By Ben Geman - 11/13/13 11:23 AM EST
The House subcommittees that craft spending bills for the Environmental Protection Agency (EPA) and the Interior and Energy Departments have undergone a changing of the guard.
Rep. Mike Simpson (R-Idaho) will head the Energy and Water Development subcommittee, which oversees the Energy Department, now that Rep. Rodney Frelinghuysen (R-N.J.) will lead the Defense Appropriations subcommittee.
Simpson previously led the Interior and Environment Appropriations subcommittee, which oversees spending at EPA and much of the Interior Department, including its energy programs.
Rep. Ken Calvert (R-Calif.) will move into Simpson’s old role.
Republicans have sought to use the Interior and Environment spending panel to thwart several Obama administration policies, such as EPA’s climate change regulations. But the measures haven’t advanced in the Senate.
More broadly, the influence of the congressional spending subcommittees has waned in recent years.
Budget policy gridlock has brought a series of stopgap spending bills, while sequestration and a ban on earmarks has also stripped discretion from the Appropriations Committee.
But a hoped-for budget deal could end the crisis-to-crisis fiscal policymaking trend and put more power in the hands of the committees that traditionally have made spending decisions.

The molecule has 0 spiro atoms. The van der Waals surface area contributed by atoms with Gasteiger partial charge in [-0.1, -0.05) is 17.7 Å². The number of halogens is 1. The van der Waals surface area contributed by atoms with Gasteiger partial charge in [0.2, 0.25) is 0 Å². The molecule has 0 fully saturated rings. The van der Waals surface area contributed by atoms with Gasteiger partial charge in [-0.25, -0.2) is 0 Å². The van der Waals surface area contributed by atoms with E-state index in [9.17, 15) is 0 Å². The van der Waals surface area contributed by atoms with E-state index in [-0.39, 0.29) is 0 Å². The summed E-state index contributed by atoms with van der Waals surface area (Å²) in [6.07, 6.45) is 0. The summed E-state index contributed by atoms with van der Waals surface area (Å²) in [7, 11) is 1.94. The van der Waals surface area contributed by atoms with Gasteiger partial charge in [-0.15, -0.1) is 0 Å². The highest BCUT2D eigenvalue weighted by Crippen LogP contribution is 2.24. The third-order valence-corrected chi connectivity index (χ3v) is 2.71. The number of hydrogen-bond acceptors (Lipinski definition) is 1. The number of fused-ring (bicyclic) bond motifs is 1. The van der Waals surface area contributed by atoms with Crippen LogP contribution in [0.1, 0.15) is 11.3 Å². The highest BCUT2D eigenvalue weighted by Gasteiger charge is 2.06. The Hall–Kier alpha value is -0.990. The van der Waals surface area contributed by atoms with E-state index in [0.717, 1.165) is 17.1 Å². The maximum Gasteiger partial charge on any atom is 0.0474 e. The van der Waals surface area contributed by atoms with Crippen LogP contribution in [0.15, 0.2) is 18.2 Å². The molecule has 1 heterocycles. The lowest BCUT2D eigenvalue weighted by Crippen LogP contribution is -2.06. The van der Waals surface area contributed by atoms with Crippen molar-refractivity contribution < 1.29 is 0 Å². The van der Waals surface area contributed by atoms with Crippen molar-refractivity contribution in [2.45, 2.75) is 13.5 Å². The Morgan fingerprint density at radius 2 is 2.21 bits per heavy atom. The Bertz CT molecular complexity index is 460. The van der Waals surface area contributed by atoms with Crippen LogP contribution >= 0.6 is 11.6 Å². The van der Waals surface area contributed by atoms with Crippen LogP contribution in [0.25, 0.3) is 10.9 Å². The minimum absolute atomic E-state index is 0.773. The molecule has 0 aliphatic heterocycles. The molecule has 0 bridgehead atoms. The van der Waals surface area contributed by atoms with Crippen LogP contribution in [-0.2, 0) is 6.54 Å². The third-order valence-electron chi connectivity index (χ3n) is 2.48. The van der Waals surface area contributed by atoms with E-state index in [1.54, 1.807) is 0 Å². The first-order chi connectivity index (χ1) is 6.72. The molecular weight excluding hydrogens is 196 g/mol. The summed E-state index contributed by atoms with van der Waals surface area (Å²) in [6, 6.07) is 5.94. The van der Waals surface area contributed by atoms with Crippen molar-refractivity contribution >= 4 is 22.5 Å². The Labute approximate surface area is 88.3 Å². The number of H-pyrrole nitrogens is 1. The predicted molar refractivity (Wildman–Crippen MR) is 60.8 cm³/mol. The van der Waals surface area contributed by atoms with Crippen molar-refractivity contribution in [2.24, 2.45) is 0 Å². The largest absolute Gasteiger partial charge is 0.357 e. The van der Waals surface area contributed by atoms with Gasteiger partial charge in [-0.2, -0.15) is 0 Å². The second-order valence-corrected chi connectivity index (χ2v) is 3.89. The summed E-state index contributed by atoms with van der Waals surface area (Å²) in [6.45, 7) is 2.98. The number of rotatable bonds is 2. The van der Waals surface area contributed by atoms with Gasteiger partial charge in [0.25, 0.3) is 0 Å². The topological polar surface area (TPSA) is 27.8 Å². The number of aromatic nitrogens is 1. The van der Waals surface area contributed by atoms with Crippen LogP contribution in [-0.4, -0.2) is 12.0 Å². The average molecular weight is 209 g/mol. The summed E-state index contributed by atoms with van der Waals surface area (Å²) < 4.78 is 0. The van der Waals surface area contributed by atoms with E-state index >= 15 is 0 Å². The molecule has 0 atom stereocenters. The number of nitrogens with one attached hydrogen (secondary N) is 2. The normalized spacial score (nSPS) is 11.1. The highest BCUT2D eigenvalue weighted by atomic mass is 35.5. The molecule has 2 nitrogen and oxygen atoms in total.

And Simpson said the position gives him a chance to work on several important topics.
“The Idaho delegation has a strong history of involvement in federal issues related to energy development and water infrastructure, and in particular nuclear energy. This new assignment gives me the opportunity to expand our involvement in these issues and make sure the concerns of our state and region are heard and addressed,” he said in a statement.
Rep. Hal Rogers (R-Ky.), chairman of the full Appropriations Committee, said his new subcommittee leaders are a good fit. “There are very few who know more about the nation’s energy and water needs than Mike Simpson,” Rogers said in a statement.
Turning to Calvert, Rogers said, “Leading the subcommittee in charge of funding everything from our National Parks to the Environmental Protection Agency is an extremely difficult job.”
“Ken is not only up to the task, but will bring a wealth of knowledge and experience that will be an excellent asset to the committee and to the country as we tackle many fiscal challenges in the future,” he said.